How to cast a ballot from the bush? This Yukoner used Skype

Yukoner Norm Carlson will likely never see an election candidate at his door as he lives in a remote cabin. But he still managed to cast his ballot in the territorial election.

Norm Carlson was one of many Yukoners to make use of new special ballot provisions this year

'I do try to keep on Yukon politics,' said Norm Carlson, who has a satellite internet connection at his remote cabin, but no polling station anywhere nearby. (Submitted by Norm Carlson)

Yukoner Norm Carlson will likely never see an election candidate at his door. That's because he lives in a remote bush cabin, about 135 kilometres down river from Dawson City.

But Carlson has still managed to cast his ballot in the territorial election, becoming the first Yukoner to vote by Skype. He's one of thousands who have already voted in the election, making use of new special ballot provisions or advance polling days. 

"I feel great about it," he said, speaking to CBC News from his remote cabin via Skype. "I do try to keep up on Yukon politics."

Carlson said the satelite internet connection at his cabin allows him to follow Yukon news and politics, but he knew he'd never make it to a polling station on election day, Nov. 7.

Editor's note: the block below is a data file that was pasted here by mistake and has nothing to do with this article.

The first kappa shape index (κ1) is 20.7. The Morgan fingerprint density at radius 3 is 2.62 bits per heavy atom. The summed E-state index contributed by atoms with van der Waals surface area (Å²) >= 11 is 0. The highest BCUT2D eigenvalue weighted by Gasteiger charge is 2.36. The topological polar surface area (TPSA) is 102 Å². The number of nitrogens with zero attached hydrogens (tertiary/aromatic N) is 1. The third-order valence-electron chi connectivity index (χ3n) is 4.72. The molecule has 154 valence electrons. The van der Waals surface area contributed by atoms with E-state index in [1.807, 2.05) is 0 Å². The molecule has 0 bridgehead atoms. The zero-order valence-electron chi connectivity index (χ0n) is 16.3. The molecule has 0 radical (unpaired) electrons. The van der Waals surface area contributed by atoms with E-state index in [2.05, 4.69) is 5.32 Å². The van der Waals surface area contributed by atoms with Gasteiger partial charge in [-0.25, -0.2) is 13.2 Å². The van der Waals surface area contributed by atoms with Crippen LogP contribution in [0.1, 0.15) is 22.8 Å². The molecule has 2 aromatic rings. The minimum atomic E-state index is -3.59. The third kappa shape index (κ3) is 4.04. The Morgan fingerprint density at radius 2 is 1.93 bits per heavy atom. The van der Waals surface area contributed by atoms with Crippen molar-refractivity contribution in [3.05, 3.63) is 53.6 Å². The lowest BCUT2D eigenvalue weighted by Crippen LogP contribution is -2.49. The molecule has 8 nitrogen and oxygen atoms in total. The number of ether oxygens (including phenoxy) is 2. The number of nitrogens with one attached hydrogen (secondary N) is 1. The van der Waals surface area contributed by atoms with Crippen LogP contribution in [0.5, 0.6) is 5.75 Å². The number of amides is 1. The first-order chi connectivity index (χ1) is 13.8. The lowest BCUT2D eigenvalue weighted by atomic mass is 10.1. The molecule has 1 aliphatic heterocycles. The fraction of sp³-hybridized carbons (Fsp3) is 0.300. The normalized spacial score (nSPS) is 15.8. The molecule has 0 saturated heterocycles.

"Right now, the river is not passable because there's a lot of ice coming down," he said.

Carlson scanned his driver's licence and sent a copy to Elections Yukon, then arranged a call with elections officials to tell them his choice on the ballot.

"It all worked pretty well," he said.

Nearly a quarter of electors have already voted

Dave Wilkie, Yukon's assistant chief electoral officer, says about "five or six" Yukoners in remote areas made use of new provisions (passed by the legislative assembly earlier this year) which allow them to vote over the phone — or by Skype, like Carlson. The deadline to cast such special ballots was Monday. 

Yukon's assistant chief electoral officer, Dave Wilkie, says dozens of people voted using special ballots this year. Thousands more voted in advance polls this week. (CBC)

Wilkie is pleased that people are taking advantage of the new rules to ensure that their voice is heard. 

"Someone said that if they were going to vote in person, they would have to spend $3,000 to get a helicopter to fly them out of where they are now," he said.

Another new provision allows people to vote for a candidate in their home riding, even if they're out of the riding. The deadline for those special ballots also passed on Monday.

Wilkie says about 50 people opted for such "inter-district voting."

"We were quite surprised. We didn't think there would be that many people using this option."

Yukoners have also made good use this year of another option — advance polling days. Advance polls, typically open for two days, observed longer hours this year.

In all, 5,284 Yukoners voted in the advance polls on Sunday and Monday. That represents about 23 per cent of electors on this year's voting list.

In 2011, 17.7 per cent of electors voted in advance polls. In 2006, the figure was just under 11 per cent.

All special ballots and advance poll ballots will be counted after polls close on election day, Nov. 7. 

With files from Cheryl Kawaja